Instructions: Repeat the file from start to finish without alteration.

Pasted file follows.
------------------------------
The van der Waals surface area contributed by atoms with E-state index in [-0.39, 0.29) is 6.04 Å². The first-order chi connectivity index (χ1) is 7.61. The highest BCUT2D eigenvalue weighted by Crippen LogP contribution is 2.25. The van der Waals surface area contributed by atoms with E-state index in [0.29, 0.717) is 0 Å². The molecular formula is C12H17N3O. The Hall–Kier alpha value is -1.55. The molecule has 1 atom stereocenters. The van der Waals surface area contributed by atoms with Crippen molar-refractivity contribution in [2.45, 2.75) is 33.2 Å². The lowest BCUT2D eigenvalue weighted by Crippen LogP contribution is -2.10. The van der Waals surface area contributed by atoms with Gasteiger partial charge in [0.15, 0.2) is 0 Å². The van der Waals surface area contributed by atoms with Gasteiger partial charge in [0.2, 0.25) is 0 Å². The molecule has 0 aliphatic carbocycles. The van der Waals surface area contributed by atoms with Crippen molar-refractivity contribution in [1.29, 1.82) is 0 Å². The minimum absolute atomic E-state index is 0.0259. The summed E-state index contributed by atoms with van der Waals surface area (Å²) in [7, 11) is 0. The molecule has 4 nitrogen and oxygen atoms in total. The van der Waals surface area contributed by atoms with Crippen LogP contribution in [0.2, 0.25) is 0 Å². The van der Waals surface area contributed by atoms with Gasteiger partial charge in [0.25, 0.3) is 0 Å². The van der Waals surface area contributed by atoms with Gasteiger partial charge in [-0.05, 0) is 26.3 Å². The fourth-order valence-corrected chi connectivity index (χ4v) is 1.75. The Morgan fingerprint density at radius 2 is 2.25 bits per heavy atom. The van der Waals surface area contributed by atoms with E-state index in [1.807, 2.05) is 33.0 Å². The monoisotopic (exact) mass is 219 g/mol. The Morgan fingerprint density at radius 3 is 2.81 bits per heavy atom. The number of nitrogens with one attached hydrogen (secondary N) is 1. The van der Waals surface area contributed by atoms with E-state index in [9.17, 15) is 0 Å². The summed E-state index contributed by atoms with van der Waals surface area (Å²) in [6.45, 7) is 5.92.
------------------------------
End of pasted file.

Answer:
The van der Waals surface area contributed by atoms with E-state index in [-0.39, 0.29) is 6.04 Å². The first-order chi connectivity index (χ1) is 7.61. The highest BCUT2D eigenvalue weighted by Crippen LogP contribution is 2.25. The van der Waals surface area contributed by atoms with E-state index in [0.29, 0.717) is 0 Å². The molecular formula is C12H17N3O. The Hall–Kier alpha value is -1.55. The molecule has 1 atom stereocenters. The van der Waals surface area contributed by atoms with Crippen molar-refractivity contribution in [2.45, 2.75) is 33.2 Å². The lowest BCUT2D eigenvalue weighted by Crippen LogP contribution is -2.10. The van der Waals surface area contributed by atoms with Gasteiger partial charge in [0.15, 0.2) is 0 Å². The van der Waals surface area contributed by atoms with Gasteiger partial charge in [0.2, 0.25) is 0 Å². The molecule has 0 aliphatic carbocycles. The van der Waals surface area contributed by atoms with Crippen molar-refractivity contribution in [1.29, 1.82) is 0 Å². The minimum absolute atomic E-state index is 0.0259. The summed E-state index contributed by atoms with van der Waals surface area (Å²) in [7, 11) is 0. The molecule has 4 nitrogen and oxygen atoms in total. The van der Waals surface area contributed by atoms with Crippen LogP contribution in [0.2, 0.25) is 0 Å². The van der Waals surface area contributed by atoms with Gasteiger partial charge in [0.25, 0.3) is 0 Å². The van der Waals surface area contributed by atoms with Gasteiger partial charge in [-0.05, 0) is 26.3 Å². The fourth-order valence-corrected chi connectivity index (χ4v) is 1.75. The Morgan fingerprint density at radius 2 is 2.25 bits per heavy atom. The van der Waals surface area contributed by atoms with E-state index in [1.807, 2.05) is 33.0 Å². The monoisotopic (exact) mass is 219 g/mol. The Morgan fingerprint density at radius 3 is 2.81 bits per heavy atom. The number of nitrogens with one attached hydrogen (secondary N) is 1. The van der Waals surface area contributed by atoms with E-state index in [9.17, 15) is 0 Å². The summed E-state index contributed by atoms with van der Waals surface area (Å²) in [6.45, 7) is 5.92.